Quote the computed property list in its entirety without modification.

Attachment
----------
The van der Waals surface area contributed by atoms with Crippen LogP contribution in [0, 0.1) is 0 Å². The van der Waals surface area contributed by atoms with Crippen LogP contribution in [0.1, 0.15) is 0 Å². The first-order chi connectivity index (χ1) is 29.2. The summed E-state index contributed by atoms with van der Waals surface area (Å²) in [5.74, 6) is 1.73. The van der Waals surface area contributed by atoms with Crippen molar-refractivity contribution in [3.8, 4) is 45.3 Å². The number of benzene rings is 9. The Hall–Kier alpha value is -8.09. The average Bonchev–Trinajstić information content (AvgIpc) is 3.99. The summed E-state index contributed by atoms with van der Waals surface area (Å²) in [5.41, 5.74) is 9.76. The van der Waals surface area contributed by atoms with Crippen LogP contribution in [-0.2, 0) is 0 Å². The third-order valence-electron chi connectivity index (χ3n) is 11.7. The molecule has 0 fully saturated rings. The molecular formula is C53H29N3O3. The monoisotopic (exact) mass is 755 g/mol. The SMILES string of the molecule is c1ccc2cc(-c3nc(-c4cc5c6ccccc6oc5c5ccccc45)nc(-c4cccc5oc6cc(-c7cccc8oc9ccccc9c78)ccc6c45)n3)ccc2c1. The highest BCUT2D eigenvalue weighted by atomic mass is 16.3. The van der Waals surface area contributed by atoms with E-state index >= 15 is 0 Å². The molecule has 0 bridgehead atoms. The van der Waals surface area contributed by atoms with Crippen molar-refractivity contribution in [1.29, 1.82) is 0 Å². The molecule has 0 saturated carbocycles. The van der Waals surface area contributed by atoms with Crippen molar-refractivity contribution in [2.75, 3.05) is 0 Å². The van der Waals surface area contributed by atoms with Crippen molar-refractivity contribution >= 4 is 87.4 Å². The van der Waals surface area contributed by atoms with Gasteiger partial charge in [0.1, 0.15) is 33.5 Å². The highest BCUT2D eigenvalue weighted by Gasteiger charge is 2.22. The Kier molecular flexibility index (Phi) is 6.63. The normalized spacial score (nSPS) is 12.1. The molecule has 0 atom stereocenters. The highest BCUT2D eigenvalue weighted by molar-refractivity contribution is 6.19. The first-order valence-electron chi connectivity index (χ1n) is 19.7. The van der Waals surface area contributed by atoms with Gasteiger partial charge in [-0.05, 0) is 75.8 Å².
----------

The van der Waals surface area contributed by atoms with Crippen LogP contribution in [0, 0.1) is 0 Å². The van der Waals surface area contributed by atoms with Crippen LogP contribution in [0.1, 0.15) is 0 Å². The first-order chi connectivity index (χ1) is 29.2. The summed E-state index contributed by atoms with van der Waals surface area (Å²) in [5.74, 6) is 1.73. The van der Waals surface area contributed by atoms with Crippen molar-refractivity contribution in [3.8, 4) is 45.3 Å². The number of benzene rings is 9. The Hall–Kier alpha value is -8.09. The average Bonchev–Trinajstić information content (AvgIpc) is 3.99. The summed E-state index contributed by atoms with van der Waals surface area (Å²) in [5.41, 5.74) is 9.76. The van der Waals surface area contributed by atoms with Crippen LogP contribution in [-0.2, 0) is 0 Å². The third-order valence-electron chi connectivity index (χ3n) is 11.7. The molecule has 0 fully saturated rings. The molecular formula is C53H29N3O3. The monoisotopic (exact) mass is 755 g/mol. The SMILES string of the molecule is c1ccc2cc(-c3nc(-c4cc5c6ccccc6oc5c5ccccc45)nc(-c4cccc5oc6cc(-c7cccc8oc9ccccc9c78)ccc6c45)n3)ccc2c1. The highest BCUT2D eigenvalue weighted by atomic mass is 16.3. The van der Waals surface area contributed by atoms with E-state index >= 15 is 0 Å². The molecule has 0 bridgehead atoms. The van der Waals surface area contributed by atoms with Crippen molar-refractivity contribution in [1.29, 1.82) is 0 Å². The molecule has 0 saturated carbocycles. The van der Waals surface area contributed by atoms with Crippen molar-refractivity contribution in [2.75, 3.05) is 0 Å². The van der Waals surface area contributed by atoms with Crippen molar-refractivity contribution >= 4 is 87.4 Å². The van der Waals surface area contributed by atoms with Gasteiger partial charge in [0.1, 0.15) is 33.5 Å². The highest BCUT2D eigenvalue weighted by Gasteiger charge is 2.22. The Kier molecular flexibility index (Phi) is 6.63. The normalized spacial score (nSPS) is 12.1. The molecule has 0 atom stereocenters. The highest BCUT2D eigenvalue weighted by molar-refractivity contribution is 6.19. The first-order valence-electron chi connectivity index (χ1n) is 19.7. The van der Waals surface area contributed by atoms with Gasteiger partial charge in [-0.05, 0) is 75.8 Å².